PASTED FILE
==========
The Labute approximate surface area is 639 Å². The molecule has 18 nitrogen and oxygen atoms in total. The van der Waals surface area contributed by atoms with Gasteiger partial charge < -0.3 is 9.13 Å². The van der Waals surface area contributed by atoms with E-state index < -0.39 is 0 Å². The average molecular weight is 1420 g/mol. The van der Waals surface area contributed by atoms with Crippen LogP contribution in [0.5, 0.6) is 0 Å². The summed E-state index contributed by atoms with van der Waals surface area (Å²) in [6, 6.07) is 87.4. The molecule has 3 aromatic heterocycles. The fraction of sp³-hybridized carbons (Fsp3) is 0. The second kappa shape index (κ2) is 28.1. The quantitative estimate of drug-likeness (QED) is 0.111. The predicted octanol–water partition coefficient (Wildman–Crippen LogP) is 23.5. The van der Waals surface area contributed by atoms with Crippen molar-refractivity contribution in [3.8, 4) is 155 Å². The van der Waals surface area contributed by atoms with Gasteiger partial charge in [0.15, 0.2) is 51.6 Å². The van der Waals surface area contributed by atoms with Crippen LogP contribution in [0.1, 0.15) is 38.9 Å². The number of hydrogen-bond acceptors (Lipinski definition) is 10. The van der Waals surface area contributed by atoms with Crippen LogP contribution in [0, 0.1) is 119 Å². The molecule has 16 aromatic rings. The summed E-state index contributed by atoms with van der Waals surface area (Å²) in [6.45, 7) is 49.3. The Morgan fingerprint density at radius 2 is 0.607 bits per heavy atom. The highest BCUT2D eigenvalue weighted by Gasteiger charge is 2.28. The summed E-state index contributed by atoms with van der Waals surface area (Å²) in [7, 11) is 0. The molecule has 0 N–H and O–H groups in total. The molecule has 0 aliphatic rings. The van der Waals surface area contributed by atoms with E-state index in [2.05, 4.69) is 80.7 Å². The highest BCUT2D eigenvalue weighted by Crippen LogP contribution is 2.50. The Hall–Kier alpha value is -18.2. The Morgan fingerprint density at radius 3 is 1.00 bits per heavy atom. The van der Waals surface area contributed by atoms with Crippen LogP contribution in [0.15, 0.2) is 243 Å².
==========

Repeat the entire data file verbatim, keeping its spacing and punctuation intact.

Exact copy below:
The Labute approximate surface area is 639 Å². The molecule has 18 nitrogen and oxygen atoms in total. The van der Waals surface area contributed by atoms with Gasteiger partial charge < -0.3 is 9.13 Å². The van der Waals surface area contributed by atoms with E-state index < -0.39 is 0 Å². The average molecular weight is 1420 g/mol. The van der Waals surface area contributed by atoms with Crippen LogP contribution in [0.5, 0.6) is 0 Å². The summed E-state index contributed by atoms with van der Waals surface area (Å²) in [6, 6.07) is 87.4. The molecule has 3 aromatic heterocycles. The fraction of sp³-hybridized carbons (Fsp3) is 0. The second kappa shape index (κ2) is 28.1. The quantitative estimate of drug-likeness (QED) is 0.111. The predicted octanol–water partition coefficient (Wildman–Crippen LogP) is 23.5. The van der Waals surface area contributed by atoms with Crippen molar-refractivity contribution in [3.8, 4) is 155 Å². The van der Waals surface area contributed by atoms with Gasteiger partial charge in [0.15, 0.2) is 51.6 Å². The van der Waals surface area contributed by atoms with Crippen LogP contribution in [0.1, 0.15) is 38.9 Å². The number of hydrogen-bond acceptors (Lipinski definition) is 10. The van der Waals surface area contributed by atoms with Crippen LogP contribution in [0, 0.1) is 119 Å². The molecule has 16 aromatic rings. The summed E-state index contributed by atoms with van der Waals surface area (Å²) in [6.45, 7) is 49.3. The Morgan fingerprint density at radius 2 is 0.607 bits per heavy atom. The highest BCUT2D eigenvalue weighted by Gasteiger charge is 2.28. The summed E-state index contributed by atoms with van der Waals surface area (Å²) in [7, 11) is 0. The molecule has 0 N–H and O–H groups in total. The molecule has 0 aliphatic rings. The van der Waals surface area contributed by atoms with E-state index in [2.05, 4.69) is 80.7 Å². The highest BCUT2D eigenvalue weighted by Crippen LogP contribution is 2.50. The Hall–Kier alpha value is -18.2. The Morgan fingerprint density at radius 3 is 1.00 bits per heavy atom. The van der Waals surface area contributed by atoms with Crippen LogP contribution in [0.15, 0.2) is 243 Å².